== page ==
I’ve always loved a good laugh. Even when I was a little girl, I was never captivated by the pretty princesses in their evening gowns or the handsome princes whisking them off their feet (well, except for maybe Prince Eric). Some might suspect this was because I had an acute sense of feminism from the ripe age of five (or more realistically, one might point to the fact that I was a tomboy), but it would be far more accurate to conclude that what I enjoyed most in any movie was simply comedy and good friendship.
Naturally, it follows that Aladdin is my favorite Disney movie of all time, because what other Disney movie is packed with such wit and camaraderie? The indisputable answer (that is to say, you can dispute it, but you’d be wrong) is none. Why, you ask? (I see you’re back to asking disruptive questions. That will be 7.5 pushups and one backwards recitation of the alphabet). Well, the movie has always had some kind of charm that other prince & princess movies do not. Maybe it has something to do with the fact that Aladdin is more authentic (you know, after he gets past all that deception and decides to tell Jasmine who he really is), or because Jasmine is a bit more of a rebel than some of the other princesses (she did spit in Jafar’s face, after all. Can you imagine Cinderella doing that?). Or we could just chalk it up to a certain je ne sais quoi and leave it there. But the simple truth is that it’s because no other Disney movie has the Genie. Think about it.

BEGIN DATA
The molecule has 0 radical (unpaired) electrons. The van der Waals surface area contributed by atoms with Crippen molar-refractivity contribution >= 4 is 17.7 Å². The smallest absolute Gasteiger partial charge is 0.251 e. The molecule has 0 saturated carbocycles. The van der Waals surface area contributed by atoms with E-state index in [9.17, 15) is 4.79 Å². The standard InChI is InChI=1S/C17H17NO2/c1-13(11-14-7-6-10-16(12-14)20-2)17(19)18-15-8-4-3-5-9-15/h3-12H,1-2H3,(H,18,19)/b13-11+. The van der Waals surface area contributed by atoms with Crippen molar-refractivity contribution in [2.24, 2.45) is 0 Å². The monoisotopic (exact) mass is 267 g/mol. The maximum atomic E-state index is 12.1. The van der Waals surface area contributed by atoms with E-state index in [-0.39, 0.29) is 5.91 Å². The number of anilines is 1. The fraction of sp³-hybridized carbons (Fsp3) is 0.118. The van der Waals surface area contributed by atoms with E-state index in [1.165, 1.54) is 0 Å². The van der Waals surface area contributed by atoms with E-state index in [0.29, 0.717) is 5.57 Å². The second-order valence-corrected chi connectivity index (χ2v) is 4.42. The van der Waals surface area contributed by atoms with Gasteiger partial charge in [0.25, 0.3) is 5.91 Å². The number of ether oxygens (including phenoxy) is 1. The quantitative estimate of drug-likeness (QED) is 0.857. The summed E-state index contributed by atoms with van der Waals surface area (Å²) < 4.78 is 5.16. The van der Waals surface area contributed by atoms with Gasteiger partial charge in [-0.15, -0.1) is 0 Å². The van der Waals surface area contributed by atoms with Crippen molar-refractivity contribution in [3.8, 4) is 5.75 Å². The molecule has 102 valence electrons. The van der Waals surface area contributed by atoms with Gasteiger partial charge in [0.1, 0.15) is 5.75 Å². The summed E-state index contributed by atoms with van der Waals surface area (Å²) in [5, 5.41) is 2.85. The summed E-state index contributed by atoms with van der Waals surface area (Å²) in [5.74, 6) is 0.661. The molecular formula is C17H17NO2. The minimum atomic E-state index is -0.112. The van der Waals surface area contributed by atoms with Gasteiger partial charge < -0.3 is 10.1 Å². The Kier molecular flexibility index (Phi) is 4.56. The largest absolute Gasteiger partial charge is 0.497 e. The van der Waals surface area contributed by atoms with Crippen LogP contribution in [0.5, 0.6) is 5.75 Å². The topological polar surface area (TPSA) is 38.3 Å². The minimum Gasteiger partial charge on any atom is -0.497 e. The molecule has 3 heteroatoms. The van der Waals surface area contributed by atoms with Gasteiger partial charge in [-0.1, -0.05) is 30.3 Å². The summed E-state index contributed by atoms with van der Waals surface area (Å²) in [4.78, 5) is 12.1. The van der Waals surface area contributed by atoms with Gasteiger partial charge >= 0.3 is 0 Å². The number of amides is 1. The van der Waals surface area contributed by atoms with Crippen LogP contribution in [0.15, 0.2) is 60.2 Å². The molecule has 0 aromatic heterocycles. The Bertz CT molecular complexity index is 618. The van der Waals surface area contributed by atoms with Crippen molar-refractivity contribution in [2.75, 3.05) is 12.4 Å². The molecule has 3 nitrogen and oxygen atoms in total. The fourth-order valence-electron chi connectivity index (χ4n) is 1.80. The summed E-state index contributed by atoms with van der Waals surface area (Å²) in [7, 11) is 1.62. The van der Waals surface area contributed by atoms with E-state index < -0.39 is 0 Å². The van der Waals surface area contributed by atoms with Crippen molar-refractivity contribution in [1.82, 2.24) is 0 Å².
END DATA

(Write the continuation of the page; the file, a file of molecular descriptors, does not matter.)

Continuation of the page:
I can mark the exact moment that I (and undoubtedly hundreds of others) fell in love with Aladdin. It sounds a bit like this: “10,000 years will give you such a crick in the neck!” Said in the voice of Robin Williams, it sounds exactly like that. From that moment onward, the Genie became the character that pumped hilarity (and, if we’re being honest, much of the meaningful morality) into the movie.
But the Genie would not be half the beloved character that he is if it weren’t for the humor and personality of Robin Williams. The very way he vocalized each line breathed life into the blue shapeshifter, making him into something much more real than just the goofy spirit of the lamp. From an effusive magic carpet flight attendant, to an overblown game show host, to a picky tailor, to everything in-between, the audience can’t help but remain captivated. But despite his grand displays of humor, it becomes evident that the Genie feels trapped by his role; he is a “phenomenal cosmic power…(in an) itty bitty living space” and all he wants is to be free. Robin was able to capture this depth perfectly, perhaps because he wasn’t altogether a stranger to the feeling.
So, to me, Robin Williams will always be that deep, comedic Genie. He was versatile, transforming into any role with a snap of his fingers, whether that be an empathetic therapist or a blundering female nanny. He could capture any accent and master any impression. He could be the perfect companion or he could steal the show. And above all, he never failed to make us laugh, granting our wish for a life filled with many moments of happiness. So, thank you, Robin. You will be missed.